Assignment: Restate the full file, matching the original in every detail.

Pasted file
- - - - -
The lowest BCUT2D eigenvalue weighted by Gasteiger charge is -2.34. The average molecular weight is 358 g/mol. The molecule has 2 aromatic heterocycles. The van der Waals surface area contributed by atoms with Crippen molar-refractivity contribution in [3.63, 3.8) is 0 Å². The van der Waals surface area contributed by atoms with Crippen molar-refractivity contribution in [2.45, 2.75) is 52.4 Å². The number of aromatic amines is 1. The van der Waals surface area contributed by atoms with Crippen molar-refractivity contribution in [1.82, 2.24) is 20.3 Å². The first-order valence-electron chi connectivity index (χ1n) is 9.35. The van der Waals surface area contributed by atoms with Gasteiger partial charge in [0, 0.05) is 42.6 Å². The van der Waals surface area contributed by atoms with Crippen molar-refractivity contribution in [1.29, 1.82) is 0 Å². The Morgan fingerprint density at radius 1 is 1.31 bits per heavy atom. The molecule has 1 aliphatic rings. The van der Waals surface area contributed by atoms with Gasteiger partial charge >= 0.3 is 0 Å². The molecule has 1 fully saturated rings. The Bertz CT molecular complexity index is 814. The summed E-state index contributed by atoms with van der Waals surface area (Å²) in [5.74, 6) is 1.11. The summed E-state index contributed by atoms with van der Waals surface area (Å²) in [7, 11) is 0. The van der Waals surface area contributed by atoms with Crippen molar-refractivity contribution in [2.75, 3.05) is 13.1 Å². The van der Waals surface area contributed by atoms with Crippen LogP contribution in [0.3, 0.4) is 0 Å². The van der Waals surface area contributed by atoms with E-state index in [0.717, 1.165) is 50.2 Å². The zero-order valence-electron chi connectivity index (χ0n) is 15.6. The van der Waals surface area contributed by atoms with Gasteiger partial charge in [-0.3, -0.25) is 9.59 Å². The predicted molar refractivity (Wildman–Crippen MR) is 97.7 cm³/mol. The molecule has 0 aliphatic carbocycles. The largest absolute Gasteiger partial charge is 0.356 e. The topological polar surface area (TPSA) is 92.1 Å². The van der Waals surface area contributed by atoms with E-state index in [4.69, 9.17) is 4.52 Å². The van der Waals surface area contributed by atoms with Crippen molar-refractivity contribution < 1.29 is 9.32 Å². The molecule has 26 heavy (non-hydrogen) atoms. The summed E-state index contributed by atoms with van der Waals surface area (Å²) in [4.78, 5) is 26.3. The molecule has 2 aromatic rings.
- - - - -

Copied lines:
The lowest BCUT2D eigenvalue weighted by Gasteiger charge is -2.34. The average molecular weight is 358 g/mol. The molecule has 2 aromatic heterocycles. The van der Waals surface area contributed by atoms with Crippen molar-refractivity contribution in [3.63, 3.8) is 0 Å². The van der Waals surface area contributed by atoms with Crippen molar-refractivity contribution in [2.45, 2.75) is 52.4 Å². The number of aromatic amines is 1. The van der Waals surface area contributed by atoms with Crippen molar-refractivity contribution in [1.82, 2.24) is 20.3 Å². The first-order valence-electron chi connectivity index (χ1n) is 9.35. The van der Waals surface area contributed by atoms with Gasteiger partial charge in [0, 0.05) is 42.6 Å². The van der Waals surface area contributed by atoms with Crippen molar-refractivity contribution in [1.29, 1.82) is 0 Å². The Morgan fingerprint density at radius 1 is 1.31 bits per heavy atom. The molecule has 1 aliphatic rings. The van der Waals surface area contributed by atoms with Gasteiger partial charge >= 0.3 is 0 Å². The molecule has 1 fully saturated rings. The Bertz CT molecular complexity index is 814. The summed E-state index contributed by atoms with van der Waals surface area (Å²) in [5.74, 6) is 1.11. The summed E-state index contributed by atoms with van der Waals surface area (Å²) in [7, 11) is 0. The van der Waals surface area contributed by atoms with Crippen molar-refractivity contribution in [2.75, 3.05) is 13.1 Å². The van der Waals surface area contributed by atoms with Crippen LogP contribution in [0.3, 0.4) is 0 Å². The van der Waals surface area contributed by atoms with E-state index in [0.717, 1.165) is 50.2 Å². The zero-order valence-electron chi connectivity index (χ0n) is 15.6. The van der Waals surface area contributed by atoms with Gasteiger partial charge in [-0.3, -0.25) is 9.59 Å². The predicted molar refractivity (Wildman–Crippen MR) is 97.7 cm³/mol. The molecule has 0 aliphatic carbocycles. The largest absolute Gasteiger partial charge is 0.356 e. The topological polar surface area (TPSA) is 92.1 Å². The van der Waals surface area contributed by atoms with E-state index in [4.69, 9.17) is 4.52 Å². The van der Waals surface area contributed by atoms with Crippen molar-refractivity contribution < 1.29 is 9.32 Å². The molecule has 26 heavy (non-hydrogen) atoms. The summed E-state index contributed by atoms with van der Waals surface area (Å²) in [4.78, 5) is 26.3. The molecule has 2 aromatic rings.